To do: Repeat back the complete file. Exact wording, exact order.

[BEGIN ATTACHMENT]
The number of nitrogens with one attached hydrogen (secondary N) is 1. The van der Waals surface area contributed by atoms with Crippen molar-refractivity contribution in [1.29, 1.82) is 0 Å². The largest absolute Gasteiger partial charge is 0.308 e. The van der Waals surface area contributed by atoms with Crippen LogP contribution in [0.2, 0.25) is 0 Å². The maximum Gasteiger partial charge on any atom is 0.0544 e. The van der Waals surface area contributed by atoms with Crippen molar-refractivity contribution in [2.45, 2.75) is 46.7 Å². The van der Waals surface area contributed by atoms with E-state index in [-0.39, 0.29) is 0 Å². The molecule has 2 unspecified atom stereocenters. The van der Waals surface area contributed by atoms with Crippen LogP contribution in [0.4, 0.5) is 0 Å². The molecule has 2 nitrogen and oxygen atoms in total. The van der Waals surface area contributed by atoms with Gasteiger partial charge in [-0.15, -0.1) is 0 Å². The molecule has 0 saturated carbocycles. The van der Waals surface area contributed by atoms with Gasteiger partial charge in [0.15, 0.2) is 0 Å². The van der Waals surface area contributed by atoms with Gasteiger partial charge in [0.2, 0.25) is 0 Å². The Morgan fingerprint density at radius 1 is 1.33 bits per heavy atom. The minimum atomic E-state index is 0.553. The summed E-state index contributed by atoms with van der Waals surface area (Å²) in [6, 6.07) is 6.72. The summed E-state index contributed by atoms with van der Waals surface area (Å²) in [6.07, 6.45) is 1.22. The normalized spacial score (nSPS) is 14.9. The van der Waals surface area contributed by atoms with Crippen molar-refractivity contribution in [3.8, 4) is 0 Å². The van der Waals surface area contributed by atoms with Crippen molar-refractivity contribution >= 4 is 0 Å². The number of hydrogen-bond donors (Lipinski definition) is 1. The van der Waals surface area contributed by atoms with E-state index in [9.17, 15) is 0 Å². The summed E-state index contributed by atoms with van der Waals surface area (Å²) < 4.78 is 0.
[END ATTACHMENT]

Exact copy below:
The number of nitrogens with one attached hydrogen (secondary N) is 1. The van der Waals surface area contributed by atoms with Crippen molar-refractivity contribution in [1.29, 1.82) is 0 Å². The largest absolute Gasteiger partial charge is 0.308 e. The van der Waals surface area contributed by atoms with Crippen LogP contribution in [0.2, 0.25) is 0 Å². The maximum Gasteiger partial charge on any atom is 0.0544 e. The van der Waals surface area contributed by atoms with Crippen molar-refractivity contribution in [2.45, 2.75) is 46.7 Å². The van der Waals surface area contributed by atoms with E-state index in [-0.39, 0.29) is 0 Å². The molecule has 2 unspecified atom stereocenters. The van der Waals surface area contributed by atoms with Crippen LogP contribution in [0.4, 0.5) is 0 Å². The molecule has 2 nitrogen and oxygen atoms in total. The van der Waals surface area contributed by atoms with Gasteiger partial charge in [-0.15, -0.1) is 0 Å². The molecule has 0 saturated carbocycles. The van der Waals surface area contributed by atoms with Gasteiger partial charge in [0.15, 0.2) is 0 Å². The van der Waals surface area contributed by atoms with Gasteiger partial charge in [0.2, 0.25) is 0 Å². The Morgan fingerprint density at radius 1 is 1.33 bits per heavy atom. The minimum atomic E-state index is 0.553. The summed E-state index contributed by atoms with van der Waals surface area (Å²) in [6, 6.07) is 6.72. The summed E-state index contributed by atoms with van der Waals surface area (Å²) in [6.07, 6.45) is 1.22. The normalized spacial score (nSPS) is 14.9. The van der Waals surface area contributed by atoms with Crippen molar-refractivity contribution in [3.8, 4) is 0 Å². The van der Waals surface area contributed by atoms with Crippen molar-refractivity contribution >= 4 is 0 Å². The number of hydrogen-bond donors (Lipinski definition) is 1. The van der Waals surface area contributed by atoms with E-state index in [9.17, 15) is 0 Å². The summed E-state index contributed by atoms with van der Waals surface area (Å²) < 4.78 is 0.